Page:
For as avid of a reader and podcast listener as I am, I don’t listen to books very often. Audio books are hard for me to get into because I tend to listen and do at the same time, be it commuting, traveling, or working out (yes, I listen to podcasts while I run. Go ahead and giggle). And if something else grabs my attention, be it a neighborhood dog lunging for my apparently delicious tennis shoes or an announcement of a train delay, I can’t just trace back to where I was in an audio book like I can on paper.
However, when Macmillan Audio contacted me about the audio release of Ann Leary’s The Good House, I accepted their offer of a review copy. I did not regret it.
Leary’s novel about a middle-aged New England real estate professional is a darkly funny yet touching portrait of a woman and her community. Hildy Good is an alcoholic who is (sort of) in recovery, dealing with a slow business year and her fair share of interpersonal relationship problems. Her inner monologue skewers everything from townie weirdness to politically-correct educational methods to East Coast WASPiness with a wry sense of humor. Yet Hildy’s own vulnerabilities keep her brash observations from taking over the story. And as the novel delves into the literary worlds of mysteries and thrillers later in the story, Hildy’s voice is a constant–if unreliable–witness.
For how down-to-earth and practical Hildy is, she has a whimsical side. The undercurrent reference to her persecuted female predecessors, whether they are victims in the Salem witch trials or her misunderstood bipolar mother, puts an interesting twist on Hildy’s “mind reading” parlor tricks and her perceived second-class status as a recovering alcoholic.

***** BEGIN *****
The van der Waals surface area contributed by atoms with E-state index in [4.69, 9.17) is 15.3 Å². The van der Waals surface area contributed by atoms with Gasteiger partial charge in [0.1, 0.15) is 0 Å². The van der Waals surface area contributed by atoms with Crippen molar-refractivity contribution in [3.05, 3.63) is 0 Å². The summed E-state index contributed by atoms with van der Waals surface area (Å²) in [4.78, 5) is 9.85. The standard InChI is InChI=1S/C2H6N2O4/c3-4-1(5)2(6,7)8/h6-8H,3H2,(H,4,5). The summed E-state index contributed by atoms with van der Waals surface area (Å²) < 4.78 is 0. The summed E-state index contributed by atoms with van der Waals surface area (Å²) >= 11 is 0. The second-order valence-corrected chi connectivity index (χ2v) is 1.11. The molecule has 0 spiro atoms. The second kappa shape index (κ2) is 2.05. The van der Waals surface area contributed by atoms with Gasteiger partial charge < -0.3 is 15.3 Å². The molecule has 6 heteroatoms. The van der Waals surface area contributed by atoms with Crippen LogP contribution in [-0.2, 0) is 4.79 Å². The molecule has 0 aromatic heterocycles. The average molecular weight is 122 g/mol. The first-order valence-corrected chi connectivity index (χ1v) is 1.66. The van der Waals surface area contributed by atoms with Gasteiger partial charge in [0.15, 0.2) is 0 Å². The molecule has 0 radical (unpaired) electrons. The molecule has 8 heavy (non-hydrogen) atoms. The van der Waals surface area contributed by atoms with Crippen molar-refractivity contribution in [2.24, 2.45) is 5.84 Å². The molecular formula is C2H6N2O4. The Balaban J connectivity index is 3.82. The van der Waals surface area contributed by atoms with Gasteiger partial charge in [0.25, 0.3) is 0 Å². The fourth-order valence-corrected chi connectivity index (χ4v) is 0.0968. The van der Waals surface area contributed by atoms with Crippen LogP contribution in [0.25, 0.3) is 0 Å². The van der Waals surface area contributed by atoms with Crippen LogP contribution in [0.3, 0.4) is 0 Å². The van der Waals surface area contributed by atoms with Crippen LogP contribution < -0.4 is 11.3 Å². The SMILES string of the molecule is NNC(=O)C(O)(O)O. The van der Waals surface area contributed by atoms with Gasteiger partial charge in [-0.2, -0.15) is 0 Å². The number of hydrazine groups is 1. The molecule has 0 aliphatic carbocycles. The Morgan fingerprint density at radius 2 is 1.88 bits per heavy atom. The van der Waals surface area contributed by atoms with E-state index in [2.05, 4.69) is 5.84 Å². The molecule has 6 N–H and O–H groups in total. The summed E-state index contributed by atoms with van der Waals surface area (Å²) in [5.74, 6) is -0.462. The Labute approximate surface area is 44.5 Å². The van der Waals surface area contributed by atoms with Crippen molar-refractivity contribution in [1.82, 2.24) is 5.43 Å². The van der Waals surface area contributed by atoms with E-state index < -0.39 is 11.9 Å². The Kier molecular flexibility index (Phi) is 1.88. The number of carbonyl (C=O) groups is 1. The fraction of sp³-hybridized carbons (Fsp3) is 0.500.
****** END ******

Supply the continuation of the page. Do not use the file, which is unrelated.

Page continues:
The little details of the life of a real estate agent are sprinkled so expertly through the book that I actually had to check with Macmillan to make sure that Leary hadn’t left a stint in real estate out of her biography. In reality, Leary came up with the idea for the story from a real estate professional who could figure out intimate details of a person just by walking through their home. From misplaced transaction documents to messy showings to Hildy literally dreaming of houses when she sleeps, the vocation choice comes off as both natural and much more than just an afterthought. The author, married to comedian and actor Denis Leary, may not have personally been in real estate, but she clearly understands the calling.
Back to the medium itself, let’s talk audio. Mary Beth Hurt’s reading brought out the humor in Leary’s prose. If you want to hear for yourself, you can listen to this excerpt from The Good House here. Hurt portrays the voices of children, men and women in a clearly differentiated way without overplaying it. There were a few moments her interpretation of Hildy seemed somehow older, or more crotchety than Leary intended, but overall, Hurt’s reading was a very engaging way to absorb this novel.
Whether you indulge in the audio, hardback, or digital version of this book, I recommend you pick it up. Leary chose an unlikely heroine to be the unreliable narrator of this story about love, loss, family and community, but she also shows how real estate agents are so entwined with almost every little occurrence in a small town. Of course, it wouldn’t be realistic without a little competition. But Hildy Good is unquestionably the heart of the community within which she works and lives.